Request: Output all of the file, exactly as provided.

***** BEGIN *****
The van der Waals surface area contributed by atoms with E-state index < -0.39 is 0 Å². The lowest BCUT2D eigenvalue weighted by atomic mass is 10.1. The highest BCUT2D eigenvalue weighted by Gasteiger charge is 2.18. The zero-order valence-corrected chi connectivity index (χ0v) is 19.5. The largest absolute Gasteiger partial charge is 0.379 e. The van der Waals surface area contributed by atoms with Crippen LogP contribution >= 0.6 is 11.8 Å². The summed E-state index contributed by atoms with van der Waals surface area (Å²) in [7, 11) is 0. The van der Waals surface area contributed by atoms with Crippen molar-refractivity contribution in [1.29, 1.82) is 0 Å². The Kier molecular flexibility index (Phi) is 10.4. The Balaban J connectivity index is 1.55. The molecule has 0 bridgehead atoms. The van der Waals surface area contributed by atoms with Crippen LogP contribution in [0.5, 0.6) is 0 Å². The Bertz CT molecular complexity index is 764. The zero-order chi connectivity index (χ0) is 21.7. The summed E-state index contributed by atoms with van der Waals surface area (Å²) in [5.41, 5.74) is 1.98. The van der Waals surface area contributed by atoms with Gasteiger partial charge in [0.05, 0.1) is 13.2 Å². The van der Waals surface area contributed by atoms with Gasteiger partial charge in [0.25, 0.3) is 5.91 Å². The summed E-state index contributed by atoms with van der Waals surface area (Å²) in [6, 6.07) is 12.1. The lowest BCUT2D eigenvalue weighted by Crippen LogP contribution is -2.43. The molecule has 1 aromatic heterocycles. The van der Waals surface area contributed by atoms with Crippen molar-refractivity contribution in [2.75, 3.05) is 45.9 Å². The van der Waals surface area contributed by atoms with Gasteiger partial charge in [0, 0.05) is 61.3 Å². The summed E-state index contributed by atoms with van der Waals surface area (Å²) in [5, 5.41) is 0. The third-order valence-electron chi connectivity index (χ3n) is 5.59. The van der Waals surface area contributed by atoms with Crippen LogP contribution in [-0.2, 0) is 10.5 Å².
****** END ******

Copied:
The van der Waals surface area contributed by atoms with E-state index < -0.39 is 0 Å². The lowest BCUT2D eigenvalue weighted by atomic mass is 10.1. The highest BCUT2D eigenvalue weighted by Gasteiger charge is 2.18. The zero-order valence-corrected chi connectivity index (χ0v) is 19.5. The largest absolute Gasteiger partial charge is 0.379 e. The van der Waals surface area contributed by atoms with Crippen LogP contribution >= 0.6 is 11.8 Å². The summed E-state index contributed by atoms with van der Waals surface area (Å²) in [7, 11) is 0. The van der Waals surface area contributed by atoms with Crippen molar-refractivity contribution in [1.29, 1.82) is 0 Å². The Kier molecular flexibility index (Phi) is 10.4. The Balaban J connectivity index is 1.55. The molecule has 0 bridgehead atoms. The van der Waals surface area contributed by atoms with Crippen LogP contribution in [0.5, 0.6) is 0 Å². The Bertz CT molecular complexity index is 764. The zero-order chi connectivity index (χ0) is 21.7. The summed E-state index contributed by atoms with van der Waals surface area (Å²) in [5.41, 5.74) is 1.98. The van der Waals surface area contributed by atoms with Gasteiger partial charge in [0.05, 0.1) is 13.2 Å². The van der Waals surface area contributed by atoms with Gasteiger partial charge in [0.25, 0.3) is 5.91 Å². The summed E-state index contributed by atoms with van der Waals surface area (Å²) in [6, 6.07) is 12.1. The lowest BCUT2D eigenvalue weighted by Crippen LogP contribution is -2.43. The molecule has 1 aromatic heterocycles. The van der Waals surface area contributed by atoms with Crippen molar-refractivity contribution in [2.75, 3.05) is 45.9 Å². The van der Waals surface area contributed by atoms with Gasteiger partial charge in [0, 0.05) is 61.3 Å². The summed E-state index contributed by atoms with van der Waals surface area (Å²) in [5, 5.41) is 0. The third-order valence-electron chi connectivity index (χ3n) is 5.59. The van der Waals surface area contributed by atoms with Crippen LogP contribution in [-0.2, 0) is 10.5 Å².